European, American observers commend Sudan's referendum

Khartoum, Sudan (PANA) - Major international observers of South Sudan's referendum on Monday said they believed
the outcome of the vote would reflect the genuine expression of the will of southerners, despite minor irregularities.

The two major observer missions, the European Union Elections Observation Mission-Southern Sudan referendum and the
Carter Centre, with over 200 observers deployed in and outside the Sudan, said they were satisfied with the outcome of the
process and described it as credible and almost up to par with international standards.

Both the Carter Centre and the EU observers said they believed the turnout for the referendum was overwhelming, and that it
exceeds the 60 percent needed to make the process legal.

"It is clear that the southern Sudanese voters participated in the referendum in an overwhelming manner, well in excess of the 60
per cent required to validate the referendum," European Union Chief Observer Veronique de Keyser told a press conference
to mark the launch of a preliminary report on the process.

She said holding the referendum on time was a remarkable achievement and a major milestone in the implementation of the Comprehensive
Peace Agreement (CPA), to which the European union is also a witness.

De Keyser said although final turnout figures would only be released by the southern Sudan referendum commission at the conclusion of
the results processing phase, "it is clear that the southern Sudanese voters participated in the referendum in an overwhelming manner,
well in excess of the 60 percent required to validate the referendum.''

She said the EU mission found the process to be "efficient and well organized, with polling official well trained'', and that voter registration
was carried out effectively and according to procedures.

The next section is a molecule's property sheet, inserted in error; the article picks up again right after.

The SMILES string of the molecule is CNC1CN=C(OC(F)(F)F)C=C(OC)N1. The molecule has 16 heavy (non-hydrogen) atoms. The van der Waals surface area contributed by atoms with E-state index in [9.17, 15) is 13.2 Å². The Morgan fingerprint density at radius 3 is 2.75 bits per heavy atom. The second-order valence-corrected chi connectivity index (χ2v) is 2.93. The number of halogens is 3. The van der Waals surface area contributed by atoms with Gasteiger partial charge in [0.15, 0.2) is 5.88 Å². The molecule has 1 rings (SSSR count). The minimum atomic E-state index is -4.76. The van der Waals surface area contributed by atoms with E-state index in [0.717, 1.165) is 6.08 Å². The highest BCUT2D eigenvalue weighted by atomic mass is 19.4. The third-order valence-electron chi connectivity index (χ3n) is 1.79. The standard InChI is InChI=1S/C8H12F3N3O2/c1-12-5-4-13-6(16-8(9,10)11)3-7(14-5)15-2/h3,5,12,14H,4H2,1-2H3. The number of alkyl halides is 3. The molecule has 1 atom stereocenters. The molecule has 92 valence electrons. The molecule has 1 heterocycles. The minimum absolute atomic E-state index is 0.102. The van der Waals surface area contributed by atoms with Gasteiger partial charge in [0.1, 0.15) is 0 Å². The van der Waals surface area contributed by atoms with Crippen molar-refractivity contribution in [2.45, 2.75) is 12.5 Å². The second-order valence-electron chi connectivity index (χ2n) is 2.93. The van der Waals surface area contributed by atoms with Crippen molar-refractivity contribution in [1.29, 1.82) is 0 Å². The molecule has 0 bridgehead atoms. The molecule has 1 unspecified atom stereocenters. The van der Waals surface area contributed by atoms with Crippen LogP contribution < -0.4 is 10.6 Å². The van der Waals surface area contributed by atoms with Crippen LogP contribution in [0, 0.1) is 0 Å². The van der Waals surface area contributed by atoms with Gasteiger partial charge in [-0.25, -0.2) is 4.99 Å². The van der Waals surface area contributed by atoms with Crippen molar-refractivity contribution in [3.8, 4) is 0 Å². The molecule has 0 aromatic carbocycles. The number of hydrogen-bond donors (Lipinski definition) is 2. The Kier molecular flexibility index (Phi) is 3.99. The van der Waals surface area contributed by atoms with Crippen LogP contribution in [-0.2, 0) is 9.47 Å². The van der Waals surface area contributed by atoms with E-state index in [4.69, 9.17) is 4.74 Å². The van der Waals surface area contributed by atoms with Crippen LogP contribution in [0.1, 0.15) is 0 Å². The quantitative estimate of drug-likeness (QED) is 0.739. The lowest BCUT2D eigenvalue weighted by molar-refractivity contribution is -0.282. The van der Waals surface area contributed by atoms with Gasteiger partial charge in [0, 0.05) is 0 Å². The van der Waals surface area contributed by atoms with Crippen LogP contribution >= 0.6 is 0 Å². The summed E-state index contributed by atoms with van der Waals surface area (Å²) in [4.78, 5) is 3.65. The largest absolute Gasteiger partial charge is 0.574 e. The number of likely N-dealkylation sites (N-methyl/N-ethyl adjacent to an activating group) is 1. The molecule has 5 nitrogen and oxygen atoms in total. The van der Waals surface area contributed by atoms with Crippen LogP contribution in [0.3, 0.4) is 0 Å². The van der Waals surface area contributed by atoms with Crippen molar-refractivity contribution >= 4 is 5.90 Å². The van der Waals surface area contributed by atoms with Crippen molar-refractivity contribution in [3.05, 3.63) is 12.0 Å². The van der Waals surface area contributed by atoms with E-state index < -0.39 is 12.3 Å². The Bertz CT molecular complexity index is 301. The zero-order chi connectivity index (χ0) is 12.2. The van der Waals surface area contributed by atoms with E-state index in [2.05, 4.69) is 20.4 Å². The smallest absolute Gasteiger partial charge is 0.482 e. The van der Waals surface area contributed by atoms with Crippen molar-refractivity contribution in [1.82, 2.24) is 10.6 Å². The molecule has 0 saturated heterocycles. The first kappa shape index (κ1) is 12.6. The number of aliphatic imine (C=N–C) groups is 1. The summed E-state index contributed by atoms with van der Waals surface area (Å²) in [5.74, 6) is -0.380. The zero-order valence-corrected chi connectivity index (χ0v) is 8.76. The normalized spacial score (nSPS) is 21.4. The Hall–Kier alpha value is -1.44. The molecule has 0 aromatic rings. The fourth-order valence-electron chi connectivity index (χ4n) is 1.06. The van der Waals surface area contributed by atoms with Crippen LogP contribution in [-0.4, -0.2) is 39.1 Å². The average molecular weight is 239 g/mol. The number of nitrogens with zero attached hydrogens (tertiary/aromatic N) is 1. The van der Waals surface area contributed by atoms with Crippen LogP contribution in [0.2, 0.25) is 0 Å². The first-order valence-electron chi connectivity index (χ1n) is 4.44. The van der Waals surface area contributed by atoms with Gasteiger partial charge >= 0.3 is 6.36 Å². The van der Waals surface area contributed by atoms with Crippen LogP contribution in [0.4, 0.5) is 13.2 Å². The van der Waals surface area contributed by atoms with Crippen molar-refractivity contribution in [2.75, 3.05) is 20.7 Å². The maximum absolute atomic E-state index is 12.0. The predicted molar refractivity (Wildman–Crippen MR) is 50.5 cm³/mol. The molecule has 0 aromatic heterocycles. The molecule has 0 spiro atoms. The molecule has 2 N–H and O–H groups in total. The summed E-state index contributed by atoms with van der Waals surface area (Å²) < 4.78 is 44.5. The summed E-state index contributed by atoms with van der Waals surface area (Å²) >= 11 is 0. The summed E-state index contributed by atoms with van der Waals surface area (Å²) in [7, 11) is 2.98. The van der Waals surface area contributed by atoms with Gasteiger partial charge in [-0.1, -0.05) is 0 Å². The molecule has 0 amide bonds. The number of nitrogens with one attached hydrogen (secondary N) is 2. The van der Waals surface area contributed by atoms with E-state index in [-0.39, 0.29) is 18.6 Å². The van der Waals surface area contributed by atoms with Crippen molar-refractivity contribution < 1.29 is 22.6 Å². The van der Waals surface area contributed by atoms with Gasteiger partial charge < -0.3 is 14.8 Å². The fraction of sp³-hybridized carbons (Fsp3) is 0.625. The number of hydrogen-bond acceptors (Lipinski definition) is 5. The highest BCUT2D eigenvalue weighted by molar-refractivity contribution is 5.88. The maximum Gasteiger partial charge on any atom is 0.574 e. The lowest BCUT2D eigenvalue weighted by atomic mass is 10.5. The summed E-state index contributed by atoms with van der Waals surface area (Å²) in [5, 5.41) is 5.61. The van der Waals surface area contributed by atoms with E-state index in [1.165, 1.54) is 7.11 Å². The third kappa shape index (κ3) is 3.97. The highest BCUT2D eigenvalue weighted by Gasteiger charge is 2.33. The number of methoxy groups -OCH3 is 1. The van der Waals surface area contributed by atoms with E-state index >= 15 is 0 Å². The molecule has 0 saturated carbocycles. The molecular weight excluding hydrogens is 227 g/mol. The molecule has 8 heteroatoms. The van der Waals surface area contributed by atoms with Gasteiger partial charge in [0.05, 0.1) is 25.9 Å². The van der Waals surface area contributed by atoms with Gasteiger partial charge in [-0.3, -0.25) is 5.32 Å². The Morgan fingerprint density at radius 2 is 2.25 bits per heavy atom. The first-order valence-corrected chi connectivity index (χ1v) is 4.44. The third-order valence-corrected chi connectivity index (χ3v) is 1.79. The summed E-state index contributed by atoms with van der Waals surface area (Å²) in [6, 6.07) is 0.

The European mission sent 110 observers and experts who submitted 1,261 reports and effected some 800 visits to referendum centres
in south and northern Sudan.

In a related development, the Carter Centre, which sent over 100 observers, said it was satisfied with the outcome of the process so far.

Vice president of the Carter Centre, Justice Joseph Warioba, said the southern Sudan referendum went in line with international norms and that
the turnout was well over the 60 percent threshold need to make the process legal.

Warioba told a separate press conference that the referendum was carried out in a peaceful and orderly manner, adding that it was broadly consistent
with international standards.

"While several critical stages of the process remain to be completed before the final results will be announced, the carter centre finds that the
referendum process to date is broadly consistent with international standards for the democratic elections and represents the genuine expression of the will
of the electorate," he said.

But both the Carter Centre and the EU said there were small irregularities which, however, did not affect he overall outcome of the referendum.

They both cited what they called "assisted votes" and security presence in and outside the polling stations as part of the shortcomings.

The referendum on self determination of southern Sudan was mandated by the CPA which was signed 9 Jan. 2005, by the government of Sudan and the
Sudan People Liberation Army/Movement (SPLA/SPLM), ending 22 years of civil war in the Sudan.

The outcome of the referendum, to be announced on 7 February, will decide whether the southerners will remain as part of the Sudan or create their
own independent state.
-0- PANA MO/SEG 17Jan2011

17 janvier 2011 15:09:34

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